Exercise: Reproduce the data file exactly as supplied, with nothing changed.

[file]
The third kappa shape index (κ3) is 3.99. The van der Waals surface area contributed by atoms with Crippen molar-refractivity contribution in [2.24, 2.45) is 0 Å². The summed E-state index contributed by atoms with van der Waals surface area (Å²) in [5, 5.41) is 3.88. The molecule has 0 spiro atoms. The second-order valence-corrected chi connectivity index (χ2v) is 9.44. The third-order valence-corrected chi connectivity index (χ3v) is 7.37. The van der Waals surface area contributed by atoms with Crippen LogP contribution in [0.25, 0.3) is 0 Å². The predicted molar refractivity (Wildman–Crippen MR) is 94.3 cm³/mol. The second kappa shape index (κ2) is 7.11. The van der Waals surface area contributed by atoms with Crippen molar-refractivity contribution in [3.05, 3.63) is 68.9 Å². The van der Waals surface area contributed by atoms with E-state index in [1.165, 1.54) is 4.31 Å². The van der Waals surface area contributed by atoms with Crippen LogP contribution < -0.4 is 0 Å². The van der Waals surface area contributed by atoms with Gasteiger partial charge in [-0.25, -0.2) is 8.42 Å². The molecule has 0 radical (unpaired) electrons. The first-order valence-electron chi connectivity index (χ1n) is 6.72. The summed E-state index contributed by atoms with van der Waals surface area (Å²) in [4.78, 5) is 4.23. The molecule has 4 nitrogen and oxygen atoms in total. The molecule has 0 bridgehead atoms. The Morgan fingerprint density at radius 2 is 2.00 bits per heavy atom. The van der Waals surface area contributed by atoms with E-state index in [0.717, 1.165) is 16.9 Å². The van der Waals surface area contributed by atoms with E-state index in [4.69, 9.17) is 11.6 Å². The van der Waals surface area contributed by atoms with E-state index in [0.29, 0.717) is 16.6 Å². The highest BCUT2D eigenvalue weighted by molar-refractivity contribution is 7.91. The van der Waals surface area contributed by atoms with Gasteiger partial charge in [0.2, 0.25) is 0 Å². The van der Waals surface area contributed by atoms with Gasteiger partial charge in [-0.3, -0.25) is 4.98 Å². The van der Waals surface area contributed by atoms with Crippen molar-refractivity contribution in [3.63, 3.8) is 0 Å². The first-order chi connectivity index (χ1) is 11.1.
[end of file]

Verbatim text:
The third kappa shape index (κ3) is 3.99. The van der Waals surface area contributed by atoms with Crippen molar-refractivity contribution in [2.24, 2.45) is 0 Å². The summed E-state index contributed by atoms with van der Waals surface area (Å²) in [5, 5.41) is 3.88. The molecule has 0 spiro atoms. The second-order valence-corrected chi connectivity index (χ2v) is 9.44. The third-order valence-corrected chi connectivity index (χ3v) is 7.37. The van der Waals surface area contributed by atoms with Crippen LogP contribution in [0.25, 0.3) is 0 Å². The predicted molar refractivity (Wildman–Crippen MR) is 94.3 cm³/mol. The second kappa shape index (κ2) is 7.11. The van der Waals surface area contributed by atoms with Crippen molar-refractivity contribution in [3.05, 3.63) is 68.9 Å². The van der Waals surface area contributed by atoms with E-state index in [1.165, 1.54) is 4.31 Å². The van der Waals surface area contributed by atoms with Crippen LogP contribution < -0.4 is 0 Å². The van der Waals surface area contributed by atoms with Gasteiger partial charge in [-0.25, -0.2) is 8.42 Å². The molecule has 0 radical (unpaired) electrons. The first-order valence-electron chi connectivity index (χ1n) is 6.72. The summed E-state index contributed by atoms with van der Waals surface area (Å²) in [4.78, 5) is 4.23. The molecule has 4 nitrogen and oxygen atoms in total. The molecule has 0 bridgehead atoms. The Morgan fingerprint density at radius 2 is 2.00 bits per heavy atom. The van der Waals surface area contributed by atoms with E-state index in [0.717, 1.165) is 16.9 Å². The van der Waals surface area contributed by atoms with E-state index in [4.69, 9.17) is 11.6 Å². The van der Waals surface area contributed by atoms with E-state index in [0.29, 0.717) is 16.6 Å². The highest BCUT2D eigenvalue weighted by molar-refractivity contribution is 7.91. The van der Waals surface area contributed by atoms with Gasteiger partial charge in [0.2, 0.25) is 0 Å². The van der Waals surface area contributed by atoms with Gasteiger partial charge in [-0.3, -0.25) is 4.98 Å². The van der Waals surface area contributed by atoms with Crippen molar-refractivity contribution in [3.63, 3.8) is 0 Å². The first-order chi connectivity index (χ1) is 11.1.